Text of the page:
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23 December 2013

Review: 'Starry Night' by Debbie Macomber (2013)

Carrie Slayton, a big-city society-page columnist, longs to write more serious news stories. So her editor hands her a challenge: She can cover any topic she wants, but only if she first scores the paper an interview with Finn Dalton, the notoriously reclusive author. 

Living in the remote Alaskan wilderness, Finn has written a megabestselling memoir about surviving in the wild. But he stubbornly declines to speak to anyone in the press, and no one even knows exactly where he lives.

Digging deep into Finn’s past, Carrie develops a theory on his whereabouts. It is the holidays, but her career is at stake, so she forsakes her family celebrations and flies out to snowy Alaska. When she finally finds Finn, she discovers a man both more charismatic and more stubborn than she even expected. And soon she is torn between pursuing the story of a lifetime and following her heart.

Thanks to the lovely people at Random House I received a review copy of Debbie Macomber’s 2013 Christmas novel, ‘Starry Night.’ I stumbled upon this book while looking around on the Internet and I immediately couldn’t stop looking at the cover. It’s simply gorgeous, isn’t it? I’d love to spend a Christmas in a log cabin in the middle of nowhere, watching the sky for falling stars... What could possibly be more romantic? I hadn’t read anything by Debbie Macomber before, but after a bit of research I discovered that she hasn’t only written more than 100 novels, but also owns her own tea room, ‘Victorian Rose Tea Room’, and her own yarn store, ‘A Good Yarn.’ Wow, what an inspiration! I couldn’t wait to read ‘Starry Night’ and secretly found myself hoping I’d straight away like Debbie Macomber’s style, because that means I’ll have plenty of books waiting for me! 

Carrie Slayton is getting tired of her job as a reporter for the society page for a Chicago newspaper. After two years of visiting and writing about parties, she is ready to write a bigger and more serious piece. She is given the chance to do just that, the big opportunity she has been waiting for, but it involves finding reclusive author Finn Dalton. The author of a chart topping survival book has never done any interviews before, and all Carrie has is a lead to Alaska. With a bit of luck, she manages to find the log cabin where Finn lives, in the absolute middle of nowhere. However, he isn’t at all thrilled with this unexpected visit from a reporter and Carrie realises it will take some hard work to get the interview she is after from this stubborn, but at the same time incredibly attractive, man...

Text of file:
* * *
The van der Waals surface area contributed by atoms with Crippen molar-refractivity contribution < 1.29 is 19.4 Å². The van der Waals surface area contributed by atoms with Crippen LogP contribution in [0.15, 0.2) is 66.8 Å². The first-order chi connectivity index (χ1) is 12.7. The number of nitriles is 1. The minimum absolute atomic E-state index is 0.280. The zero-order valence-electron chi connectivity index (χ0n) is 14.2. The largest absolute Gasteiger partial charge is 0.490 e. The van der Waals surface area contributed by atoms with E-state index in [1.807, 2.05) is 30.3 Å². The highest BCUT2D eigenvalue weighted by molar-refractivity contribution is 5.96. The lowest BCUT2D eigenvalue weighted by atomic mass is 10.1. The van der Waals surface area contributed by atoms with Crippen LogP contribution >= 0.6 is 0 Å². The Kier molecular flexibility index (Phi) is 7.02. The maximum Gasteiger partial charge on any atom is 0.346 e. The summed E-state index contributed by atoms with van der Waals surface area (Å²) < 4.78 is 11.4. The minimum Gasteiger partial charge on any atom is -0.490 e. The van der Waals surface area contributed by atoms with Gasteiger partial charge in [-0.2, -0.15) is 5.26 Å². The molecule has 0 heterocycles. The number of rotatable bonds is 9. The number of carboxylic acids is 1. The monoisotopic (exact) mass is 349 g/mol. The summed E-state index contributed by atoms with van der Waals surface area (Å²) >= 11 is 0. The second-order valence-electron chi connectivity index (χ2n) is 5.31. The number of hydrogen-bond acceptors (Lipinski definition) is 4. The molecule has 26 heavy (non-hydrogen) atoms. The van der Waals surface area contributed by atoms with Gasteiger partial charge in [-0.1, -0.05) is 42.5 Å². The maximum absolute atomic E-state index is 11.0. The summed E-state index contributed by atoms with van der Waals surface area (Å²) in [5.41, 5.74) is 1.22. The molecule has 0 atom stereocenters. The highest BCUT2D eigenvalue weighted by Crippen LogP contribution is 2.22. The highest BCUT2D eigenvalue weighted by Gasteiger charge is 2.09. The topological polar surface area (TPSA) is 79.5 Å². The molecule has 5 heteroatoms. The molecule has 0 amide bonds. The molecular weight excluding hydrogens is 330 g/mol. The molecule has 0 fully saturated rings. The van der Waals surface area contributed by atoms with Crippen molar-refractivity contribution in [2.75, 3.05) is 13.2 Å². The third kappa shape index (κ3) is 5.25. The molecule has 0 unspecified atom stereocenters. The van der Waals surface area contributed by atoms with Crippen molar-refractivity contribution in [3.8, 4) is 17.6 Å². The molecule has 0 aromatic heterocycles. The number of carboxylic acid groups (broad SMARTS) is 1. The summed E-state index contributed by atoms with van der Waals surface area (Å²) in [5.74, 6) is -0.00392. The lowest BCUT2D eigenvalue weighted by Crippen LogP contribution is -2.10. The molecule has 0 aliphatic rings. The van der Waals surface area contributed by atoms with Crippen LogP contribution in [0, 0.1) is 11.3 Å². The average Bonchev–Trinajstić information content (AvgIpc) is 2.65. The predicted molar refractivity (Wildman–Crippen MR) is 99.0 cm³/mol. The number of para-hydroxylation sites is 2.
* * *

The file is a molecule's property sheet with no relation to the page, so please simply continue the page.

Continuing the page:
I really liked the basic plotline of this novel and the characters at its core. Carrie is a likeable main character and I instantly wanted her to succeed; she is an independent and ambitious woman, and I found myself rooting for her to find Finn and to get that big break she had been longing for. Finn is the stereotypical image of an isolated man who is in touch with nature, stays away from civilization, and immediately makes any female heart beat that little bit faster. I was really captivated by Finn and his background, and I loved learning more about him. 

There is a wonderful wintery atmosphere in the novel that suits this time of year perfectly. I loved the scene setting of the novel, particularly the contrast between busy Chicago city life and calm, beautiful Alaska. The only thing I would have preferred is for the novel to have been longer; the book’s a little over 200 pages, placing it somewhere between a novella and a regular novel. I really enjoyed the characters and the storyline and I definitely would not have minded if it had all been a bit longer! Overall, ‘Starry Night’ is a light and stunning read with a warm tale of romance at its centre, and a book I recommend to anyone looking for a quick read during the holiday season!


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